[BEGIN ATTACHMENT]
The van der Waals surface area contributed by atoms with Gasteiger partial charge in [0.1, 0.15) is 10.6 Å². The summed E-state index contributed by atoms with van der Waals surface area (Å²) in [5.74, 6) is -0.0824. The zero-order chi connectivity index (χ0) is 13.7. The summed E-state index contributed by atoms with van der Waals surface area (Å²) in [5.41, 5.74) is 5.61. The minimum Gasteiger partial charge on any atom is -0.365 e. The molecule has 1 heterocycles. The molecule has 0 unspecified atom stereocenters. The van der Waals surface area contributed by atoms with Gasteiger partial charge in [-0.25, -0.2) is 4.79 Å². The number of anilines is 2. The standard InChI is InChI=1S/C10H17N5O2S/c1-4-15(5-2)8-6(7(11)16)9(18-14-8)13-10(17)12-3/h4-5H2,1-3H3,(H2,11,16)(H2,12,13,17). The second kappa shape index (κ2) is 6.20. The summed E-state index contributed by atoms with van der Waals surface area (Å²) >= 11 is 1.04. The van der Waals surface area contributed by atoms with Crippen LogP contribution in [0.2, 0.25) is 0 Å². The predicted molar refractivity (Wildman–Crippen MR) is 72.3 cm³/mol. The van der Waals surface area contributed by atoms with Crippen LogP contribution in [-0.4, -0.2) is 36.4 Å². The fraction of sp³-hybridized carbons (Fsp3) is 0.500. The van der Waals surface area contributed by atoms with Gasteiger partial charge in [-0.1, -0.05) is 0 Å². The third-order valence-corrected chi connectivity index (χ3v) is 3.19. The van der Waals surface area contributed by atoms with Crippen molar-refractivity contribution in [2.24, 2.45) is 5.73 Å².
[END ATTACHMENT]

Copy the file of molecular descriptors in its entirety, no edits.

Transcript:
The van der Waals surface area contributed by atoms with Gasteiger partial charge in [0.1, 0.15) is 10.6 Å². The summed E-state index contributed by atoms with van der Waals surface area (Å²) in [5.74, 6) is -0.0824. The zero-order chi connectivity index (χ0) is 13.7. The summed E-state index contributed by atoms with van der Waals surface area (Å²) in [5.41, 5.74) is 5.61. The minimum Gasteiger partial charge on any atom is -0.365 e. The molecule has 1 heterocycles. The molecule has 0 unspecified atom stereocenters. The van der Waals surface area contributed by atoms with Gasteiger partial charge in [-0.25, -0.2) is 4.79 Å². The number of anilines is 2. The standard InChI is InChI=1S/C10H17N5O2S/c1-4-15(5-2)8-6(7(11)16)9(18-14-8)13-10(17)12-3/h4-5H2,1-3H3,(H2,11,16)(H2,12,13,17). The second kappa shape index (κ2) is 6.20. The summed E-state index contributed by atoms with van der Waals surface area (Å²) >= 11 is 1.04. The van der Waals surface area contributed by atoms with Crippen LogP contribution in [0.2, 0.25) is 0 Å². The predicted molar refractivity (Wildman–Crippen MR) is 72.3 cm³/mol. The van der Waals surface area contributed by atoms with Crippen LogP contribution in [-0.4, -0.2) is 36.4 Å². The fraction of sp³-hybridized carbons (Fsp3) is 0.500. The van der Waals surface area contributed by atoms with Gasteiger partial charge in [-0.1, -0.05) is 0 Å². The third-order valence-corrected chi connectivity index (χ3v) is 3.19. The van der Waals surface area contributed by atoms with Crippen molar-refractivity contribution in [2.24, 2.45) is 5.73 Å².